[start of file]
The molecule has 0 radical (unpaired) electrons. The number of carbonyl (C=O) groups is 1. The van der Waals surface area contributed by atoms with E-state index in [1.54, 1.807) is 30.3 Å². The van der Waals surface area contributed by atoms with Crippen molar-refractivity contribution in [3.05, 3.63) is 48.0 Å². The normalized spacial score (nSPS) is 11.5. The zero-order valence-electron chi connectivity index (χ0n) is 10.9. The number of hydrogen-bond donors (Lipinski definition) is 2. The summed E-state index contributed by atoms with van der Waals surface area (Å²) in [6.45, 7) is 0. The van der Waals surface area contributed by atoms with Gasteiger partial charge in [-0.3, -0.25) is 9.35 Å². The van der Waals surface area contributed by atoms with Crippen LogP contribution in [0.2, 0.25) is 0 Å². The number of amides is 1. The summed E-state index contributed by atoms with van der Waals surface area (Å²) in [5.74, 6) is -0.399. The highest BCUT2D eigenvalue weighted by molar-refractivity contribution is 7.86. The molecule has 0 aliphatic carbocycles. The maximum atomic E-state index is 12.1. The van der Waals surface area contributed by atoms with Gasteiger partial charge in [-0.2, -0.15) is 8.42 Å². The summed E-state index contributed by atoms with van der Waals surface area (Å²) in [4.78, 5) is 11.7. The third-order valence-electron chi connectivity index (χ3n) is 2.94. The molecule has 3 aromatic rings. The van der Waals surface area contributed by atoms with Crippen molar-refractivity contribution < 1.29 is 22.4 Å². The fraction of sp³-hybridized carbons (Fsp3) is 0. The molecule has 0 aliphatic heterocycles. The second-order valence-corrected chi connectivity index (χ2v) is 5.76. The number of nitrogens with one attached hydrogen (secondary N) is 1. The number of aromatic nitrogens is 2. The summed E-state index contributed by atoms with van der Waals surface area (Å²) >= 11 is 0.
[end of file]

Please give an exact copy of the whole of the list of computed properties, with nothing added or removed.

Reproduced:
The molecule has 0 radical (unpaired) electrons. The number of carbonyl (C=O) groups is 1. The van der Waals surface area contributed by atoms with E-state index in [1.54, 1.807) is 30.3 Å². The van der Waals surface area contributed by atoms with Crippen molar-refractivity contribution in [3.05, 3.63) is 48.0 Å². The normalized spacial score (nSPS) is 11.5. The zero-order valence-electron chi connectivity index (χ0n) is 10.9. The number of hydrogen-bond donors (Lipinski definition) is 2. The summed E-state index contributed by atoms with van der Waals surface area (Å²) in [6.45, 7) is 0. The van der Waals surface area contributed by atoms with Gasteiger partial charge in [-0.3, -0.25) is 9.35 Å². The van der Waals surface area contributed by atoms with Crippen LogP contribution in [0.2, 0.25) is 0 Å². The number of amides is 1. The summed E-state index contributed by atoms with van der Waals surface area (Å²) in [5.74, 6) is -0.399. The highest BCUT2D eigenvalue weighted by molar-refractivity contribution is 7.86. The molecule has 0 aliphatic carbocycles. The maximum atomic E-state index is 12.1. The van der Waals surface area contributed by atoms with Gasteiger partial charge in [-0.2, -0.15) is 8.42 Å². The summed E-state index contributed by atoms with van der Waals surface area (Å²) in [4.78, 5) is 11.7. The third-order valence-electron chi connectivity index (χ3n) is 2.94. The molecule has 3 aromatic rings. The van der Waals surface area contributed by atoms with Crippen molar-refractivity contribution < 1.29 is 22.4 Å². The fraction of sp³-hybridized carbons (Fsp3) is 0. The molecule has 0 aliphatic heterocycles. The second-order valence-corrected chi connectivity index (χ2v) is 5.76. The number of nitrogens with one attached hydrogen (secondary N) is 1. The number of aromatic nitrogens is 2. The summed E-state index contributed by atoms with van der Waals surface area (Å²) >= 11 is 0.